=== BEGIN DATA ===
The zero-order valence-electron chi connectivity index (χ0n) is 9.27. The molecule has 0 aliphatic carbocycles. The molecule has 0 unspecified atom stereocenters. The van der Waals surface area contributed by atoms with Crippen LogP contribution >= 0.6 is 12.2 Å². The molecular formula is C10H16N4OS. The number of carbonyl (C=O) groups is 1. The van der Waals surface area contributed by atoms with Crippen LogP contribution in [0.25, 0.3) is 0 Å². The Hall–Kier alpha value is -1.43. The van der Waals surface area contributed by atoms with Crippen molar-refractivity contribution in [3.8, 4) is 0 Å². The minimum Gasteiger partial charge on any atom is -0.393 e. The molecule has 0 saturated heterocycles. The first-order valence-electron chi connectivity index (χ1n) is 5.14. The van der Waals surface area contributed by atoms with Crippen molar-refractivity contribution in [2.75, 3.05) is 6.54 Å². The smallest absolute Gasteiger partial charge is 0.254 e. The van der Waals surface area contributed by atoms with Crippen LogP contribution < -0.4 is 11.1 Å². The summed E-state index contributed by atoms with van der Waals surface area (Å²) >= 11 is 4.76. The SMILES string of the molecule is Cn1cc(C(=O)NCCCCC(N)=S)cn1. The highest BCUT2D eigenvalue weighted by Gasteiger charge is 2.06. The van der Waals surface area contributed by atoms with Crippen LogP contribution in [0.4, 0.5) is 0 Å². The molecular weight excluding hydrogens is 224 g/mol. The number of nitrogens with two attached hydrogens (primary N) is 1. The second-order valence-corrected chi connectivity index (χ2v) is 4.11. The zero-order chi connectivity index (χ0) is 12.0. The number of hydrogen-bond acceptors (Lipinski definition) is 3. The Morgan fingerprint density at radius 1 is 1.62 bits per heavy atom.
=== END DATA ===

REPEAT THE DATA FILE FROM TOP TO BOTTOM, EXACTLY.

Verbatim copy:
The zero-order valence-electron chi connectivity index (χ0n) is 9.27. The molecule has 0 aliphatic carbocycles. The molecule has 0 unspecified atom stereocenters. The van der Waals surface area contributed by atoms with Crippen LogP contribution >= 0.6 is 12.2 Å². The molecular formula is C10H16N4OS. The number of carbonyl (C=O) groups is 1. The van der Waals surface area contributed by atoms with Crippen LogP contribution in [0.25, 0.3) is 0 Å². The Hall–Kier alpha value is -1.43. The van der Waals surface area contributed by atoms with Crippen molar-refractivity contribution in [3.8, 4) is 0 Å². The minimum Gasteiger partial charge on any atom is -0.393 e. The molecule has 0 saturated heterocycles. The first-order valence-electron chi connectivity index (χ1n) is 5.14. The van der Waals surface area contributed by atoms with Crippen molar-refractivity contribution in [2.75, 3.05) is 6.54 Å². The smallest absolute Gasteiger partial charge is 0.254 e. The van der Waals surface area contributed by atoms with Crippen LogP contribution < -0.4 is 11.1 Å². The summed E-state index contributed by atoms with van der Waals surface area (Å²) >= 11 is 4.76. The SMILES string of the molecule is Cn1cc(C(=O)NCCCCC(N)=S)cn1. The highest BCUT2D eigenvalue weighted by Gasteiger charge is 2.06. The van der Waals surface area contributed by atoms with Crippen LogP contribution in [0.4, 0.5) is 0 Å². The molecular weight excluding hydrogens is 224 g/mol. The number of nitrogens with two attached hydrogens (primary N) is 1. The second-order valence-corrected chi connectivity index (χ2v) is 4.11. The zero-order chi connectivity index (χ0) is 12.0. The number of hydrogen-bond acceptors (Lipinski definition) is 3. The Morgan fingerprint density at radius 1 is 1.62 bits per heavy atom.